Stilton Jarlsberg said...

Joe, they have lower per capita expenditures because they don't have access to the expensive technologies that Americans have come to rely on. That other countries have better "overall" health statistics has been called into question by the World Health Organization...but there is no question that the US is far and away the best place for treatment of extreme or life-threatening conditions, especially in a timely manner.

However, you're absolutely right that having so many uninsured people drives up overall costs, and causes a glut for emergency rooms. Unfortunately, the Congressional Budget Office says that the proposed changes to the system will increase taxpayer costs by $1.3 trillion over just 10 years.

Shouldn't "reform" intended to bring down costs at least get the CBO's blessing? Currently, the only "savings" being pointed to are those that will be derived from (wait for it...) "government efficiency."

Feel free, to list all of the other business areas in which government does ANYthing better, faster, smarter, or cheaper than the private sector.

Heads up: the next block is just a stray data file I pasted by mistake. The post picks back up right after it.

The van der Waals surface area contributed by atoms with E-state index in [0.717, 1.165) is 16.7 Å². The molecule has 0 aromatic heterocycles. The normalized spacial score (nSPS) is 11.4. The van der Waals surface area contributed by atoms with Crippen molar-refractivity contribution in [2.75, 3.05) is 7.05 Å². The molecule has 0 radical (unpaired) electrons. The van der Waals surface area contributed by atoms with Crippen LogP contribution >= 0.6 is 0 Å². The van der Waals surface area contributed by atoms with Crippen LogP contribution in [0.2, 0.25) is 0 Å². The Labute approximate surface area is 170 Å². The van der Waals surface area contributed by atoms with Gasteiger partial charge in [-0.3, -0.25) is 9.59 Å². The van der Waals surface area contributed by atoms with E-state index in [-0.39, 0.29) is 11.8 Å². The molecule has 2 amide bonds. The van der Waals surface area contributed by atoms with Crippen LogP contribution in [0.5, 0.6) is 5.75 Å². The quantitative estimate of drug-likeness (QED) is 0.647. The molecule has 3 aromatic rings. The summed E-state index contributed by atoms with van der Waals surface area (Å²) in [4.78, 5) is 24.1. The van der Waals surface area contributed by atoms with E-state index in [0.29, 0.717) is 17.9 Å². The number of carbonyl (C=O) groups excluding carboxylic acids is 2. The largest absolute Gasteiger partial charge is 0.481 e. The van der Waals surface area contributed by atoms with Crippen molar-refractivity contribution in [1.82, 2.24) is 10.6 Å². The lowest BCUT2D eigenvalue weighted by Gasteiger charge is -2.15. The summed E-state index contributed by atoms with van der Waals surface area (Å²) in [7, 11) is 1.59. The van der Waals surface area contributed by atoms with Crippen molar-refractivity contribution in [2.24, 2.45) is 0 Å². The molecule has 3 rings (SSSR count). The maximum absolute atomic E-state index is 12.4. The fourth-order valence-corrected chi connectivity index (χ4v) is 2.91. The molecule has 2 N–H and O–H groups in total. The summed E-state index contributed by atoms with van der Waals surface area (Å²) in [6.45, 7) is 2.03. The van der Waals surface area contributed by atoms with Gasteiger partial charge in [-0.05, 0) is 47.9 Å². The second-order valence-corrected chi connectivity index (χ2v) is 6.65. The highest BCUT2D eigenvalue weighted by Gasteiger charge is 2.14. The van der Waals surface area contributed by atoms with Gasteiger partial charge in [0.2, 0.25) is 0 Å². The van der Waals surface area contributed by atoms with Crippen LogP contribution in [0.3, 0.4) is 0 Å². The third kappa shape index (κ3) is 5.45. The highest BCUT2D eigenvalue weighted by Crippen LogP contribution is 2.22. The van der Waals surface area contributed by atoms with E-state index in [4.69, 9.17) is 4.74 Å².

Joe Markowitz said...

Medicare has lower administrative costs than almost any private health insurance plan. It covers more people for less money than any private plan possibly could. The same for Social Security. No private pension plan can match the efficiency in terms of the percentage of costs going to administrative expenses, of the Social Security System. And how about the Post Office? Let's compare how much it costs to send a letter by the US Postal Service versus Federal Express or UPS. You can also compare the rates paid and the service given by privately owned utilities to government-owned utilities. In almost all cases, people who are served by public utilities get a much better deal. In general there is almost no service performed by the government, including prisons, schools, roads, or any other function, that could be done cheaper or more efficiently by the private profit-driven sector. If they could do it cheaper, they would bid for government services and taxpayers would save money. But since that almost never happens, that proves that public services, in the areas where it is appropriate for them to operate, almost always out-perform private ones.